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Login Tuesday, June 19, 2018

Emergency Currencies

133, 10 Oct 2010



Did you know…

fear of a Japanese invasion prompted the United States to issue special emergency currencies?

When Japanese forces over-ran Manila on 2 January 1942, they captured more than $20.5-million in US currency and an unknown amount of foreign currency and bullion. The US, fearful of a similar invasion of the Hawaiian Islands, developed an economic defense plan, replacing the normal legal tender in the Hawaiian Islands with a specially marked and easily identifiable emergency currency. The government began the distribution of this new currency in July 1942 and completed the undertaking on 15 August 1942

In case of capture, the US could identify and demonetize any currencies falling into the enemy’s hands. The US government prohibited the circulation of regular US currency in Hawaii until October 1944; when the government revoked the currency restrictions to this area, the Hawaiian Islands returned to normal monetary operations.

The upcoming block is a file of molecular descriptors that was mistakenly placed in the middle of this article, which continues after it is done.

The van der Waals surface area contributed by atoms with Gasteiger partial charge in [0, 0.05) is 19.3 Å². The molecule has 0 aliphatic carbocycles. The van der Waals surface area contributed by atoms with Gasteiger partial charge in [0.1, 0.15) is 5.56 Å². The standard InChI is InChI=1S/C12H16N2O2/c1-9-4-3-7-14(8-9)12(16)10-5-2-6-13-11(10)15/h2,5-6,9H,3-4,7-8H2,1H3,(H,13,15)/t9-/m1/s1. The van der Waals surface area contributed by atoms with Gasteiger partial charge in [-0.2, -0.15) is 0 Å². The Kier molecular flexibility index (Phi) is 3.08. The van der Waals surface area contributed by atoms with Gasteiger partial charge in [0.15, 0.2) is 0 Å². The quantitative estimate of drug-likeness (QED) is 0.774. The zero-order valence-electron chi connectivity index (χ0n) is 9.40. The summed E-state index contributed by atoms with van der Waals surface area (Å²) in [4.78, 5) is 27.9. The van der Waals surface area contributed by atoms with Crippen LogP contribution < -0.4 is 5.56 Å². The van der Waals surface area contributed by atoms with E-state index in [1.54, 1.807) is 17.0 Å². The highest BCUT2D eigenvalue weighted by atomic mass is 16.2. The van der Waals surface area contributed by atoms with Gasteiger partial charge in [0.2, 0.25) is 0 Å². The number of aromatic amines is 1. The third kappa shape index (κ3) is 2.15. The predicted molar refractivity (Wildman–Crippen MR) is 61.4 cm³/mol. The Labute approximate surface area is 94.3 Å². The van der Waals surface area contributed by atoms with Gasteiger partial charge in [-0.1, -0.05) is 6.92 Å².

Printers modified $1 Silver Certificates and $5, $10 and $20 Federal Reserve Notes of San Francisco by overprinting HAWAII on the obverse and reverse and using brown ink for the bill’s seal and serial numbers.


If you have questions about this trivial piece of information, if you would like to pass along a little known fact about the Finance Corps, or if you would like to contact the Museum Curator, call Mr. Henry Howe at (803) 751-3771 (DSN 734-3771) or send an email to henry.howe@conus.army.mil


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